The Other End of Sunset

Sunday, April 05, 2009

In the last 2 minutes, you gotta let your quarterback call the plays

OK, so the tagline on this blog refers to things you just passed in a taxi.

Seriously, have you ever tried to catch a cab in LA? Other than the Roosevelt, and LAX, where are the taxis?

I may have to change the tag.

I can smell machinery
--Thomas Dolby
SL & I watched the final episode of "Saving Grace" the other night (spoiler alert). I don't know how you feel about the death penalty. I am conflicted. In the abstract, I think I'm ok with it. However, in the specific, I always fall against it. I'm apparently inconsistent.

As the guards came to get Leon Cooley and take him to the execution chamber, SL let out a gasp, and said "But wait! He didn't get to finish his last meal! Wait! Please!"

She's right. He didn't.

It sucks to run out of time to do something. Jeanne ran out of time before she got to go to Paris. I ran out of time to whisper in her ear.

I'm going to try and make time. I'm riding to Death Valley next week. Baby steps, folks, baby steps.

Mystery is a thing not easily captured
--Dan Fogelberg

My nephew (more or less) stayed with us for several days this week. He spent a lot of his time playing Halo 3. We also visited pretty much every amusement park in Southern California, but that's not relevant at the moment.

When I played Halo, I was totally focused on the mission; I didn't do anything that didn't lead to the goal of the game. I wouldn't even bother shooting the bad guys that I didn't need to; if they weren't in my way, I just went past them.

My nephew played totally differently. He wandered around aimlessly. He kicked downed bad guys to see what happened -- did you know the shells pop off of the little bad guys if you shoot them after they are dead? Me neither. He wandered around the rooms, exploring, searching for nothing in particular.

It was so random that I found it frustrated to watch -- I kept wanting to hurry him up, get him through the next checkpoint, to win the game. He was having a great time, but making slow progress towards the finish. But he understood the game way better than I did. He noticed details like the way ammunition changed if you picked up a second weapon. He found a way through a hard room by clambering through the pipes. He found strange inexplicable behaviors that must have been added to the game as a joke.

He was remarkably good at the game. It makes me think about the educational value of games. I studied it at RAND. One of my oldest friends has a book arguing that gamers make better employees and generally debunking the notion that computer games are intrinsically bad for kids.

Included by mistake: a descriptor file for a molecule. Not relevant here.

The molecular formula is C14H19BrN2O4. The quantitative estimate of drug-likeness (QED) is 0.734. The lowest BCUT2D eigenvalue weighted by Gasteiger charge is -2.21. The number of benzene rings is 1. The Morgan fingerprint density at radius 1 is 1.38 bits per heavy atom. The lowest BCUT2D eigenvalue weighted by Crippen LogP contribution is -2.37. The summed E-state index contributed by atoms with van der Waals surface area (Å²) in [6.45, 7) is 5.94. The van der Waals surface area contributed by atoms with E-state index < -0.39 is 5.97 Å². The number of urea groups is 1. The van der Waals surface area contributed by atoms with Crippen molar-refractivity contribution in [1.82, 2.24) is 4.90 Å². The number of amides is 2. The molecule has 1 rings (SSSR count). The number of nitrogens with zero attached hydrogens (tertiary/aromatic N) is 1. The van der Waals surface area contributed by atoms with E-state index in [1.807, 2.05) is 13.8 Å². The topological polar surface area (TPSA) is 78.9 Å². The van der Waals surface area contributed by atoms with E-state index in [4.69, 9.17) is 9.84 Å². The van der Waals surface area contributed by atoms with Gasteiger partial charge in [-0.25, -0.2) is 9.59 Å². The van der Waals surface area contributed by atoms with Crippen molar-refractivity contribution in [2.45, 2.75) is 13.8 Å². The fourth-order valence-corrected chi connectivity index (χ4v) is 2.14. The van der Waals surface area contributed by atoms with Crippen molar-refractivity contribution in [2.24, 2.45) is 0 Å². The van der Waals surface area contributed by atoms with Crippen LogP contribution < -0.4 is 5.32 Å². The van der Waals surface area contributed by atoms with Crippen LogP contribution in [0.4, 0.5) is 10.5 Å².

One of the features commented on by Mitchell, and in loads of research, is that exploration is a good way to learn (assuming you get feedback on mistakes quickly enough). My nephew's strategy gave him a great understanding of the game, and I should have been able to predict that it would.

And yet, I can't play the game in that manner. I've become totally goal focused. Is it a side effect of growing older? Or a learned behavior from corporate jobs? I wonder.

Shut up and put your money where your mouth is.
That's what you get for waking up in Vegas.
--Katy Perry

I spent Easter weekend with a friend in Phoenix. We went to see Jeanne. We argued about international finance. We went to mass.

He said "Practice Electra,
you might need me someday"
--Megan Slankard

The Easter homily was heartbreaking. The priest told a story of a close friend of his who died of pancreatic cancer at a very young age. (Hmm, similarities?)

As the friend was coming to the end of her personal novel, the priest took her on vacation for a weekend in the country at a house in the mountains. Saturday night, before they left to return to the city, she stood outside, unaware that he was behind her.

She thanked the mountains for being so beautiful. She thanked the stars for twinkling. She thanked the river.

She told them all "I'll probably never see you again, but I wanted to thank you for my life".

She died a few days later.

I can see my life before me
Running rings around the way it used to be
--Crosby, Stills, and Nash

My weekend in Phoenix was fun and diverting. "Nothing" came of it - I didn't get tan, I didn't read any new books, I didn't learn anything.

But sometimes the joy is in the act, not the goal. My nephew reminded me of that, through a very violent first-person shooter game. The homily reminded me of it.

One can learn from the strangest things.

Don't run out of time. Eat the meal you are offered. Thank the stars. Ride through Death Valley, fearing no evil.

Have a good taxi ride, if you can find one.